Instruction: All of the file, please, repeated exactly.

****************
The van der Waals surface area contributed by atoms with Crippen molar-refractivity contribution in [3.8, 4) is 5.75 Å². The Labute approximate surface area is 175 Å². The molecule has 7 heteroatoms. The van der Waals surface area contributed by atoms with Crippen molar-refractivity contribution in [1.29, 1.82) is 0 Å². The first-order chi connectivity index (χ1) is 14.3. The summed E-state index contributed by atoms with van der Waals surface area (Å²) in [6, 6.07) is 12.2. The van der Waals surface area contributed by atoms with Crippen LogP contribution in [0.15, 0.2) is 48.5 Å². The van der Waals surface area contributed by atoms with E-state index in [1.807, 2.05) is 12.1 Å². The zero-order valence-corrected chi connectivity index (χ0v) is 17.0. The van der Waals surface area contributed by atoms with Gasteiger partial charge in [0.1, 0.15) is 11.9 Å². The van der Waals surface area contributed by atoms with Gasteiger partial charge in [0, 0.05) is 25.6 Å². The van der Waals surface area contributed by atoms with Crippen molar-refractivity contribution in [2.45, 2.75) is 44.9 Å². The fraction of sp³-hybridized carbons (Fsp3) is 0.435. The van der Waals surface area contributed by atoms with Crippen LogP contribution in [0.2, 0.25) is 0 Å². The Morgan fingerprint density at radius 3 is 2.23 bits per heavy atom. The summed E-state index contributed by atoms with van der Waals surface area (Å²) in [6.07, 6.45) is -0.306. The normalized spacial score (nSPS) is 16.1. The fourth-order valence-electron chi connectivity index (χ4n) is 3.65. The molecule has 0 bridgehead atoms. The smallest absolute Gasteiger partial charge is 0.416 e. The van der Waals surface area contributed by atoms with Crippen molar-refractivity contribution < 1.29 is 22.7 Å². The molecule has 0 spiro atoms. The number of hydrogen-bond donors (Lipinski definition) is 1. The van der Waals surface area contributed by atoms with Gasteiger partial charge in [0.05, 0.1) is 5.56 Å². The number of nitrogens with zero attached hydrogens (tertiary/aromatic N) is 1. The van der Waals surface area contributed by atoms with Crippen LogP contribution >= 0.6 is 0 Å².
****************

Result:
The van der Waals surface area contributed by atoms with Crippen molar-refractivity contribution in [3.8, 4) is 5.75 Å². The Labute approximate surface area is 175 Å². The molecule has 7 heteroatoms. The van der Waals surface area contributed by atoms with Crippen molar-refractivity contribution in [1.29, 1.82) is 0 Å². The first-order chi connectivity index (χ1) is 14.3. The summed E-state index contributed by atoms with van der Waals surface area (Å²) in [6, 6.07) is 12.2. The van der Waals surface area contributed by atoms with Crippen LogP contribution in [0.15, 0.2) is 48.5 Å². The van der Waals surface area contributed by atoms with E-state index in [1.807, 2.05) is 12.1 Å². The zero-order valence-corrected chi connectivity index (χ0v) is 17.0. The van der Waals surface area contributed by atoms with Gasteiger partial charge in [0.1, 0.15) is 11.9 Å². The van der Waals surface area contributed by atoms with Gasteiger partial charge in [0, 0.05) is 25.6 Å². The van der Waals surface area contributed by atoms with Crippen molar-refractivity contribution in [2.45, 2.75) is 44.9 Å². The fraction of sp³-hybridized carbons (Fsp3) is 0.435. The van der Waals surface area contributed by atoms with Crippen LogP contribution in [0.2, 0.25) is 0 Å². The Morgan fingerprint density at radius 3 is 2.23 bits per heavy atom. The summed E-state index contributed by atoms with van der Waals surface area (Å²) in [6.07, 6.45) is -0.306. The normalized spacial score (nSPS) is 16.1. The fourth-order valence-electron chi connectivity index (χ4n) is 3.65. The molecule has 0 bridgehead atoms. The smallest absolute Gasteiger partial charge is 0.416 e. The van der Waals surface area contributed by atoms with Crippen molar-refractivity contribution < 1.29 is 22.7 Å². The molecule has 0 spiro atoms. The number of hydrogen-bond donors (Lipinski definition) is 1. The van der Waals surface area contributed by atoms with Gasteiger partial charge in [0.05, 0.1) is 5.56 Å². The number of nitrogens with zero attached hydrogens (tertiary/aromatic N) is 1. The van der Waals surface area contributed by atoms with Crippen LogP contribution >= 0.6 is 0 Å².